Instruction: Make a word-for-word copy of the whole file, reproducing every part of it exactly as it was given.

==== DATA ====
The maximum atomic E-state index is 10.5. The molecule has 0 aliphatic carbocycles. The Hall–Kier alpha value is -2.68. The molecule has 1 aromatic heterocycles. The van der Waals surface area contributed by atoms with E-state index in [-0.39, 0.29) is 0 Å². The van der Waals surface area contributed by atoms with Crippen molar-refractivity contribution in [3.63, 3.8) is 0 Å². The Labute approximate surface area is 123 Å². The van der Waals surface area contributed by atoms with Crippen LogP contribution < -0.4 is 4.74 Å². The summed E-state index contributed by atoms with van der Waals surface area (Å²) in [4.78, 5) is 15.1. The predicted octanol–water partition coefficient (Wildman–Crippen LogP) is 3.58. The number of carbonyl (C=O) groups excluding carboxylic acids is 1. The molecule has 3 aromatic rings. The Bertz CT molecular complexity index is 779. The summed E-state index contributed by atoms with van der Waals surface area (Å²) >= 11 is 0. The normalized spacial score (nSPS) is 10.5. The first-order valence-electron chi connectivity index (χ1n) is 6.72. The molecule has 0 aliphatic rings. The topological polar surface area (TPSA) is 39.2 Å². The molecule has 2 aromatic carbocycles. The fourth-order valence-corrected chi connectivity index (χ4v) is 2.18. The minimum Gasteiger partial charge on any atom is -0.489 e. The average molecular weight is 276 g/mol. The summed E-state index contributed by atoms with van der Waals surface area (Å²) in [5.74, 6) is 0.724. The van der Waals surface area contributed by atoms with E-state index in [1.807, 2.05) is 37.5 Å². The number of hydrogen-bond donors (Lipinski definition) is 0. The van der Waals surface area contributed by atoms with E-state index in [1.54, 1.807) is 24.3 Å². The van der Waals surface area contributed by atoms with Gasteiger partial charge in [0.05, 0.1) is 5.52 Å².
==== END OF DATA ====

The maximum atomic E-state index is 10.5. The molecule has 0 aliphatic carbocycles. The Hall–Kier alpha value is -2.68. The molecule has 1 aromatic heterocycles. The van der Waals surface area contributed by atoms with E-state index in [-0.39, 0.29) is 0 Å². The van der Waals surface area contributed by atoms with Crippen molar-refractivity contribution in [3.63, 3.8) is 0 Å². The Labute approximate surface area is 123 Å². The van der Waals surface area contributed by atoms with Crippen LogP contribution < -0.4 is 4.74 Å². The summed E-state index contributed by atoms with van der Waals surface area (Å²) in [4.78, 5) is 15.1. The predicted octanol–water partition coefficient (Wildman–Crippen LogP) is 3.58. The number of carbonyl (C=O) groups excluding carboxylic acids is 1. The molecule has 3 aromatic rings. The Bertz CT molecular complexity index is 779. The summed E-state index contributed by atoms with van der Waals surface area (Å²) >= 11 is 0. The normalized spacial score (nSPS) is 10.5. The first-order valence-electron chi connectivity index (χ1n) is 6.72. The molecule has 0 aliphatic rings. The topological polar surface area (TPSA) is 39.2 Å². The molecule has 2 aromatic carbocycles. The fourth-order valence-corrected chi connectivity index (χ4v) is 2.18. The minimum Gasteiger partial charge on any atom is -0.489 e. The average molecular weight is 276 g/mol. The summed E-state index contributed by atoms with van der Waals surface area (Å²) in [5.74, 6) is 0.724. The van der Waals surface area contributed by atoms with E-state index in [1.807, 2.05) is 37.5 Å². The number of hydrogen-bond donors (Lipinski definition) is 0. The van der Waals surface area contributed by atoms with E-state index in [1.54, 1.807) is 24.3 Å². The van der Waals surface area contributed by atoms with Gasteiger partial charge in [0.05, 0.1) is 5.52 Å².